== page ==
Here is a list of all the postings Nigel Graham 2 has made in our forums. Click on a thread name to jump to the thread.
|Thread: Would you buy one of these collets?|
I can't see that collet as illustrated having much holding power at all. The grip on an R8 collet is given by the portion of the taper within the spindle, and it's hard to see what that protruding section can really achieve.
I prefer the Autolock for most work, keeping the R8 collets only for small diameter cutters, centre-drills and the wiggler.
|Thread: What Did You Do Today 2019|
With a colleague, attended the boiler-testing seminar hosted by Cardiff MES - we were very impressed by the track and club-house - and by the catering!
A valuable session, learnt a lot.
Many thanks to all.
|Thread: Pulley material|
A tip for making V-pulleys I have seen on commercial items, and helping ensuring a symmetrical result, is to machine them as a pair of discs faced at the appropriate angle, rather than trying to cut a hefty V-groove. The two discs are then riveted or screwed together.
The one likely problem with turning a very shallow cone, as here, is the compound-slide not rotating sufficiently far. On the Myford ML7 you are lucky to reach the 45º limit; on my Harrison the slide will probably turn past 90º if it were not for the hand-wheels meeting!
|Thread: What are members thoughts on Gap Bed lathes ?|
I see the gap as an asset even if used once in a blue moon.
I would not worry about the bed's rigidity on a properly-made lathe, as the bed will have been designed to cope with the gap both with and without the filler. If removing and refitting the filler compromises the bed's overall accuracy, as Andrew has observed, that seems to me a poorly-designed machine!
If the removed filler is held by screws tapped vertically in the bed (as on my Harrison L5), plug the holes with short screws, as swarf likes burrows.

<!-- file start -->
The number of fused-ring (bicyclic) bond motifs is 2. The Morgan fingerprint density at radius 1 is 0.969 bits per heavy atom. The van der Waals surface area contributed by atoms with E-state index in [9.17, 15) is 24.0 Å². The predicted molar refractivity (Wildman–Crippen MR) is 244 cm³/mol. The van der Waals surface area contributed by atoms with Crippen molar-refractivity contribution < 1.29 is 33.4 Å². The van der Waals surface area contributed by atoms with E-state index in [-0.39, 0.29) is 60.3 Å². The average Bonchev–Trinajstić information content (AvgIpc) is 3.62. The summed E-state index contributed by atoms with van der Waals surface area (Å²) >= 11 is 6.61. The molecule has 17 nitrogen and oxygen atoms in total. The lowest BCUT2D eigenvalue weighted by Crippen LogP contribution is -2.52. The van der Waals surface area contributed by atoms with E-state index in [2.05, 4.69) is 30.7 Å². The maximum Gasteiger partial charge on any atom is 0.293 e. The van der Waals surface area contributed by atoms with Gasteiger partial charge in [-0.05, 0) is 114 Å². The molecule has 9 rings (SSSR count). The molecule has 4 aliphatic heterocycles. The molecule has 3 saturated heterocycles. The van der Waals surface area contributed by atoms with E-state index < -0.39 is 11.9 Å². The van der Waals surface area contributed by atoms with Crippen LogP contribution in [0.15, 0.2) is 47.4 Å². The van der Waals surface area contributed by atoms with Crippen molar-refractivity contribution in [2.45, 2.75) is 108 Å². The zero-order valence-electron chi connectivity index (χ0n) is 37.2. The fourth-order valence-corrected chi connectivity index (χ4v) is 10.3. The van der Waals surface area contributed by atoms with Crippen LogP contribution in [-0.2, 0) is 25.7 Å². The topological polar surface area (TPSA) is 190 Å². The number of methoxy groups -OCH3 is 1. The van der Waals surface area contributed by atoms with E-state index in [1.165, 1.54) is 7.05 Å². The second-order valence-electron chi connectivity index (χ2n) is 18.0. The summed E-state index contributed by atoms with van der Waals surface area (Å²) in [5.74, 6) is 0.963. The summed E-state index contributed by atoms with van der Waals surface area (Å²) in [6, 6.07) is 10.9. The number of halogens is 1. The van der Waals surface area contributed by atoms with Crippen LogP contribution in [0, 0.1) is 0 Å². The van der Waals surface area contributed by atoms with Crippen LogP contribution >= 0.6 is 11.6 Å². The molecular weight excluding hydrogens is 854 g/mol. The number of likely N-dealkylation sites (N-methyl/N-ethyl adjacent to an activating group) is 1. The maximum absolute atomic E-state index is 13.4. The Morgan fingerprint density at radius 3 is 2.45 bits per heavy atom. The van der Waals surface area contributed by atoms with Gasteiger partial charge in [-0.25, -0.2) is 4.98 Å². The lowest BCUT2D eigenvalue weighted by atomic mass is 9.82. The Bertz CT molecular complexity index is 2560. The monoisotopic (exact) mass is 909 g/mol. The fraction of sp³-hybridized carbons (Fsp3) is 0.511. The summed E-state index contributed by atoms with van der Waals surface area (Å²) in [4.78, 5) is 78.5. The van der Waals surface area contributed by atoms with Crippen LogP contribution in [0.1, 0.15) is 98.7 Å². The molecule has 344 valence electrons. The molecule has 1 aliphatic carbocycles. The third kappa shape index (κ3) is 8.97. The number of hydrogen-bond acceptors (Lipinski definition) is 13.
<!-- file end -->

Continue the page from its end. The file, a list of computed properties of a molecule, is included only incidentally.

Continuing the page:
You remind me I should examine my L5's gap-filler L5. It does put a tiny step in the V-way, but that might not be the filler's fault. It is made to be easy to remove and replace, being located by two stubby dowels and held by two set-screws, albeit a bit awkward to reach. The mating faces still show their planing-marks, and no damage, so I think bed wear close to the chuck the more likely reason for the step.
The faceplate on that machine will just clear the V on the filler, I think.
|Thread: Blowers / lighting the fire.|
That method - air-supply to the steam blower - ought work well, and be relatively easy to arrange on a locomotive. And you don't end up with a blower-fan full of muck.
Some owners have used induced-draught arrangements in which the fan supplies air to a nozzle in a Venturi choke inside an extension chimney.
I have seen the compressed-air method used on a miniature traction, but it's not so easy to be discreet there! The particular engine was a freelance, of roughly 3"-4" scale overall size, and played fast-and-loose enough with prototypical practice for the extra little bit of pipe-work to be almost un-noticeable.